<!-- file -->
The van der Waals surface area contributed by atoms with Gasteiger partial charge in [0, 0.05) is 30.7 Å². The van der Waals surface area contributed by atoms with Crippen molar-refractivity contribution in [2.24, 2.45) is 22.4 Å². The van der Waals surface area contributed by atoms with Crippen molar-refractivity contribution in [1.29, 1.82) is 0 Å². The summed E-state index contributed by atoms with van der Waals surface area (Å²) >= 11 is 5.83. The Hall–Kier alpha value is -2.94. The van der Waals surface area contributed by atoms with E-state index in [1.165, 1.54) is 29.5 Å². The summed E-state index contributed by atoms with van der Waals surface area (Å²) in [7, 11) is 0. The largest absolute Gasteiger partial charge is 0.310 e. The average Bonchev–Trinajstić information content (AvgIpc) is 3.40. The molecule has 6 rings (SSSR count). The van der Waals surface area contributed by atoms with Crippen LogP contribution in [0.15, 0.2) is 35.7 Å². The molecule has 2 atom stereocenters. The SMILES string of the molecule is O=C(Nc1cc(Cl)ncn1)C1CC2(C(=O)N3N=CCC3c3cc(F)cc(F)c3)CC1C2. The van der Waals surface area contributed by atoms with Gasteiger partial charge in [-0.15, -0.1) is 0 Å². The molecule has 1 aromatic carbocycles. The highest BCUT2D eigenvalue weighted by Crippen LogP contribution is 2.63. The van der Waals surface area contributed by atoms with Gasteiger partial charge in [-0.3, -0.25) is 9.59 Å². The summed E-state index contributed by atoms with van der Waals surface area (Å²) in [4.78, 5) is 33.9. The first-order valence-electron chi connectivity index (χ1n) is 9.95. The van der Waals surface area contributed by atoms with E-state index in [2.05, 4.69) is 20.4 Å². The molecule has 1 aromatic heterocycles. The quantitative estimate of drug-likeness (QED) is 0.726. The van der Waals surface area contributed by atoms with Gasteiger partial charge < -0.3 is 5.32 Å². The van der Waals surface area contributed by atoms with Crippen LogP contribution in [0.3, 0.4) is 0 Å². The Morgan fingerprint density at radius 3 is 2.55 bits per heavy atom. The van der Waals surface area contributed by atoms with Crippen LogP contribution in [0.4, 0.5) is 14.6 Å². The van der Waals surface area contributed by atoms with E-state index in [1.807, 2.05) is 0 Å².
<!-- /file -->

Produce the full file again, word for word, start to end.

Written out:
The van der Waals surface area contributed by atoms with Gasteiger partial charge in [0, 0.05) is 30.7 Å². The van der Waals surface area contributed by atoms with Crippen molar-refractivity contribution in [2.24, 2.45) is 22.4 Å². The van der Waals surface area contributed by atoms with Crippen molar-refractivity contribution in [1.29, 1.82) is 0 Å². The summed E-state index contributed by atoms with van der Waals surface area (Å²) >= 11 is 5.83. The Hall–Kier alpha value is -2.94. The van der Waals surface area contributed by atoms with E-state index in [1.165, 1.54) is 29.5 Å². The summed E-state index contributed by atoms with van der Waals surface area (Å²) in [7, 11) is 0. The largest absolute Gasteiger partial charge is 0.310 e. The average Bonchev–Trinajstić information content (AvgIpc) is 3.40. The molecule has 6 rings (SSSR count). The van der Waals surface area contributed by atoms with Crippen LogP contribution in [0.15, 0.2) is 35.7 Å². The molecule has 2 atom stereocenters. The SMILES string of the molecule is O=C(Nc1cc(Cl)ncn1)C1CC2(C(=O)N3N=CCC3c3cc(F)cc(F)c3)CC1C2. The van der Waals surface area contributed by atoms with Gasteiger partial charge in [-0.15, -0.1) is 0 Å². The molecule has 1 aromatic carbocycles. The highest BCUT2D eigenvalue weighted by Crippen LogP contribution is 2.63. The van der Waals surface area contributed by atoms with Gasteiger partial charge in [-0.3, -0.25) is 9.59 Å². The summed E-state index contributed by atoms with van der Waals surface area (Å²) in [4.78, 5) is 33.9. The first-order valence-electron chi connectivity index (χ1n) is 9.95. The van der Waals surface area contributed by atoms with E-state index in [2.05, 4.69) is 20.4 Å². The molecule has 1 aromatic heterocycles. The quantitative estimate of drug-likeness (QED) is 0.726. The van der Waals surface area contributed by atoms with Gasteiger partial charge < -0.3 is 5.32 Å². The van der Waals surface area contributed by atoms with Crippen LogP contribution in [0.3, 0.4) is 0 Å². The Morgan fingerprint density at radius 3 is 2.55 bits per heavy atom. The van der Waals surface area contributed by atoms with Crippen LogP contribution in [0.4, 0.5) is 14.6 Å². The van der Waals surface area contributed by atoms with E-state index in [1.807, 2.05) is 0 Å².